Concussion

Long white spear of xanthorrheoa with a backdrop of a black dead banksia against a bright blue sky

At dawn on Anzac Day 2020, I lit a candle and took it to my front gate, with a transistor radio tuned to the ABC broadcast of the service from the Canberra War Memorial. My neighbours slipped out too and we stood on the roadside, four women keeping vigil. Our candles barely flickered in the stillness. As the bugle of the Last Post travelled through the radio we came to understand that other notes were floating from the darkened houses up and down our valley. Buglers and trumpeters and trombonists, all playing in isolation, making an orchestra that held us all. As the music faded for the Minute’s Silence the birds filled in the space, our own magpies adding their wardles to the raven caws from Canberra. Time and sound and life looped in a moment of copper light and brass notes and birdsong, of candle flame and radio waves, of communion and remembrance for what has been endured.

At the year’s beginning the air had been thick with the smoke of burning forests and animals. We lived with the scream of sirens and the thrum of helicopter blades and fingers of flame along our ridges and clifftops. The valleys were charged with fire until February, when strafing rain brought floods. We coiled all this fear into our chests and forgot how to breathe.

And then the pandemic.

Concussion happens when the frail vessel of a body hurtles towards something and is suddenly stopped. The collision and agitation alters our brains – the first psychologists of the Great War attributed shell shock to concussion, thinking it was caused by sound, percussion, instead of by trauma. The virus stopped us. The shutdowns separated us from each other and our critical moments of connection: our Blue Mountains Music Festival, the Anzac Day marches, Winter Magic, every musician’s gig, the dancing, the choirs, the libraries, our jobs, our families. Everything that made us human; our embraces, our very breath, was a danger. In the shock we became inarticulate and distracted. Time lengthened, and slipped.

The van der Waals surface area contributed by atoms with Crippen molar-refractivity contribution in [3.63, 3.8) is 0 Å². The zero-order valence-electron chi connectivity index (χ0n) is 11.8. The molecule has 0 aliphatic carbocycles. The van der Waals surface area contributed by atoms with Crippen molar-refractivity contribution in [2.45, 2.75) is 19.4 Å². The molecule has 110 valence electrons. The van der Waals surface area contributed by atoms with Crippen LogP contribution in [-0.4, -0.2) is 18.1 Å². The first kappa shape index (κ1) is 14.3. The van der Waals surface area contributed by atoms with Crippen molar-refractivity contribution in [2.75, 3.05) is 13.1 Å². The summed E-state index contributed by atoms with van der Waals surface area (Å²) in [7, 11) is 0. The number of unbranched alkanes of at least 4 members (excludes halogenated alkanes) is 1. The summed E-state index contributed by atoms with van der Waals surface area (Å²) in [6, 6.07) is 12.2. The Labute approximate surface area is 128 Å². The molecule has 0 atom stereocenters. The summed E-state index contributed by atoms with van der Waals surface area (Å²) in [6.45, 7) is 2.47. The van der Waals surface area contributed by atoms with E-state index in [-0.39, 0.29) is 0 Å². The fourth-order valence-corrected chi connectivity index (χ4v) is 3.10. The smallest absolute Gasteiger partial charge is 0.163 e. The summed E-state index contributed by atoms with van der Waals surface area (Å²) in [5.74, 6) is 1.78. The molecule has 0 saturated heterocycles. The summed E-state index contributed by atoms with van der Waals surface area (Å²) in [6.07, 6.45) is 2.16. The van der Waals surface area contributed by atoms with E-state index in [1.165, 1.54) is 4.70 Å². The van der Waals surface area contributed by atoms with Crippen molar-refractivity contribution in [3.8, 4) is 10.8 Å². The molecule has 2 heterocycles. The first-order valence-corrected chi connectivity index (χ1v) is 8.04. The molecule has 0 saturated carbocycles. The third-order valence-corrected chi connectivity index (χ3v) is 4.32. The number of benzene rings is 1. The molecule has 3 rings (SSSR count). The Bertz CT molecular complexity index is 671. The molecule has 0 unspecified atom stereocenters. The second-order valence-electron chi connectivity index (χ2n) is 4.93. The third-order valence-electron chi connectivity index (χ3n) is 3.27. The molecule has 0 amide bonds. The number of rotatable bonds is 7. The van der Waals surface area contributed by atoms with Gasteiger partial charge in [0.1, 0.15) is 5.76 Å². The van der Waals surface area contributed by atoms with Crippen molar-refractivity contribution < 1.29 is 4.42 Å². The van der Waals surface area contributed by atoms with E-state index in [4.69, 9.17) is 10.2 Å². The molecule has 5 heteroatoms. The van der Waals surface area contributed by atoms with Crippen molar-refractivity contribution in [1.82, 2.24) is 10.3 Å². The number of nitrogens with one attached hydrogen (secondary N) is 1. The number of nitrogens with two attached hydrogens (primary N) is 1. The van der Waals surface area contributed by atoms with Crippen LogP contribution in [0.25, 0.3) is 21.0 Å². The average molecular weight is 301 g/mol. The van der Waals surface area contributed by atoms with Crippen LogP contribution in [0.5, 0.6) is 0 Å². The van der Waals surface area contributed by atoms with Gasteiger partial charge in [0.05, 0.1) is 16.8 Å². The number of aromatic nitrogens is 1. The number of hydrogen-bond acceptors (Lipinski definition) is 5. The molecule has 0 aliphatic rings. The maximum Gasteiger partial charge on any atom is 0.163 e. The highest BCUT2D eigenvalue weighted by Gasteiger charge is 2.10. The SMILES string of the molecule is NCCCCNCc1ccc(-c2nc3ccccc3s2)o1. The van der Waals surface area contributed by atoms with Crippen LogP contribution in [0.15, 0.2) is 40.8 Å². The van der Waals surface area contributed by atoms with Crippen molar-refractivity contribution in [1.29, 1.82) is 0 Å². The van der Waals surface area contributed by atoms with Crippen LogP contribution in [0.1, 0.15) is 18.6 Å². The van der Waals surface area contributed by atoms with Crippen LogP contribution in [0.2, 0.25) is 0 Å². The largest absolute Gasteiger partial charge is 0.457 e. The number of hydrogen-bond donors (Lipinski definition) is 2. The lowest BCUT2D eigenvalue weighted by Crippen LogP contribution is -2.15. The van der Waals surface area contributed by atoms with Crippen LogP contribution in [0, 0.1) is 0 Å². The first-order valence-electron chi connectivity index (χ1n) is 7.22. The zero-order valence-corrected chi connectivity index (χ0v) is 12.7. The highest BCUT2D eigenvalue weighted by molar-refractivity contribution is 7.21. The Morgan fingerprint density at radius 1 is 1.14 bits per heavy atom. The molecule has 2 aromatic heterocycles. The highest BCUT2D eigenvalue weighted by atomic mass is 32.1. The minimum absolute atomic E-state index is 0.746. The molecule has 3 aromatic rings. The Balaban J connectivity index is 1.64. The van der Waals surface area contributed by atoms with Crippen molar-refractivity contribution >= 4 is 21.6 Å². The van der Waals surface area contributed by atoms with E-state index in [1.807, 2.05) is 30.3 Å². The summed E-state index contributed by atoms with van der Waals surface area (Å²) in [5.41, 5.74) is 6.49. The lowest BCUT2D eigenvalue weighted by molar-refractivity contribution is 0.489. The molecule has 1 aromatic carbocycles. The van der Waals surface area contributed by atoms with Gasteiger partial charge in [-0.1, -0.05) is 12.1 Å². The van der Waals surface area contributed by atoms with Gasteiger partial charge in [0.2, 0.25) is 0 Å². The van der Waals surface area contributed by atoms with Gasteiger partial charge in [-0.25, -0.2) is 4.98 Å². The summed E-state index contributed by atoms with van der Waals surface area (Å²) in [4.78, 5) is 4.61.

In those days I walked in Darug and Gundungurra country. Fire and rain had stripped the plateaus back to elemental forms, to rock and carbon. I could see the bones of the country, the layers of sandstone and lava. Horizons once wooded looked like rows of burned match heads. The trees that survived had dropped their bark in tiles and their ivory trunks were etched with smoke stains. There was no birdsong, or insects.

We are emerging from isolation. The fire grounds are changing. Grasses begin to run across the scorched soil, little threads of hope. New leaves spin from the carbonised trunks of gum trees in stained glass colours; ruby and emerald, brass and copper. The landscape fills with young xanthorrhoea, their bases like a brocade, exploding pale green.

From each one rises a single spear, sheathed in a bridal lace of tiny cross-stitched flowers and spangled with sweet nectar. They are beacons, pennants borne by the vanguard of regeneration.

No battle leaves things unchanged. The fragile new bush is volatile. The smoke from the fires still circles the planet in the stratosphere and the pandemic continues to rage.

We cannot rest yet, and we cannot forget.

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